Composting is an endpoint that currently handles roughly 9% of generated MSW(1) and is viewed as a critical part of waste diversion. However, information and data regarding composting operations has historically been lacking. The newly released Composting State of Practice, a collaborative report by the Environmental Research & Education Foundation (EREF), the United States Composting Council (USCC), and the Desert Research Institute (DRI), provides details on the current landscape of composting across the United States. 

  • Windrow composting stands out as the most widespread method among facilities, with 60% adoption. This technique involves organizing organic waste into elongated heaps known as windrows. These rows are systematically turned to blend the materials and introduce air, creating an ideal setting for aerobic decomposition. 
  • Following windrow composting in popularity is the Aerated Static Pile (ASP) method, utilized by 31% of facilities. ASP composting enhances the decomposition process by actively aerating the organic matter. This is often achieved through a network of pipes that ensure the maintenance of essential oxygen levels for effective breakdown.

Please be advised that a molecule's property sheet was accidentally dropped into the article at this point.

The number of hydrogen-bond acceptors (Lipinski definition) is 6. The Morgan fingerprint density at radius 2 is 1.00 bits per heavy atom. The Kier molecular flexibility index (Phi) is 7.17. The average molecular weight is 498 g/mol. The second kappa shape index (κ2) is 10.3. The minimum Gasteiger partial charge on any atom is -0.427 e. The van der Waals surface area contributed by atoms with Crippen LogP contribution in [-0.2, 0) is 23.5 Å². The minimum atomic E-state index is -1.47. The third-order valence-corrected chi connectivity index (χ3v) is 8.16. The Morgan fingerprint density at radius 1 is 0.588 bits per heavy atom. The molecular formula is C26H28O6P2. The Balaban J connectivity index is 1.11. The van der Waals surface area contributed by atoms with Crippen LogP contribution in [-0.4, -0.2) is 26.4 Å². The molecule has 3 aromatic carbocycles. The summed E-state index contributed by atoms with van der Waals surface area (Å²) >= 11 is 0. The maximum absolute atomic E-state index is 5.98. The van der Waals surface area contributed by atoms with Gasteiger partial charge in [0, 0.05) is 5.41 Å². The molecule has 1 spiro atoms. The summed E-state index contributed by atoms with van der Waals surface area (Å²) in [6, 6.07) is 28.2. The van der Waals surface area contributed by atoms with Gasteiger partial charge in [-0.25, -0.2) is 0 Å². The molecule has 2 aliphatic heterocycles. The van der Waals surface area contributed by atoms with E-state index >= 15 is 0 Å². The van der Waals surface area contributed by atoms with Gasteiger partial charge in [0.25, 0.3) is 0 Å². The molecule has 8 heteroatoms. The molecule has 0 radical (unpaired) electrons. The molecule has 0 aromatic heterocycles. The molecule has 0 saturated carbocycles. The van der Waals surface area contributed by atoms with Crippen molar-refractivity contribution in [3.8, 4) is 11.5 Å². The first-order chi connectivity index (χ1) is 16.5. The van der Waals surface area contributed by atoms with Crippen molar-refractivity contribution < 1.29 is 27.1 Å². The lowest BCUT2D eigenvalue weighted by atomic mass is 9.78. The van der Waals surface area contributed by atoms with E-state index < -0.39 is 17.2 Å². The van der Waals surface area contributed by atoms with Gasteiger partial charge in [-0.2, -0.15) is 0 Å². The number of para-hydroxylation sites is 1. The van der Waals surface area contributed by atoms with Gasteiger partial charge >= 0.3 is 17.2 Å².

• Static pile composting is another method employed by 24% of facilities, bearing similarity to windrow composting but with less frequent turning. This technique depends on passive aeration, leveraging natural air flow to assist in the composting process. It’s particularly suited for materials that necessitate extended periods for decomposition. 
  • In-vessel composting, although less common at 8.6% usage, offers a more regulated composting approach. This method involves processing organic materials within enclosed containers, such as drums or silos. While it supports a wide variety of waste types, the requirement for advanced infrastructure often translates into higher initial costs. 

In addition to the detailed composting practices outlined, the report unveils significant growth and evolution within the composting industry. Between 2016 and 2021, the number of composting facilities surged by 55%, while the tonnage of organics processed saw an 83% increase. It also highlights notable regional variations, with the Pacific and Southeast regions managing a substantial portion of organics, despite having fewer facilities compared to the densely populated Northeast. 

To read the full report, visit Learn about the United States Composting Council at, and visit to learn about the Desert Research Institute. For questions about the report, contact [email protected].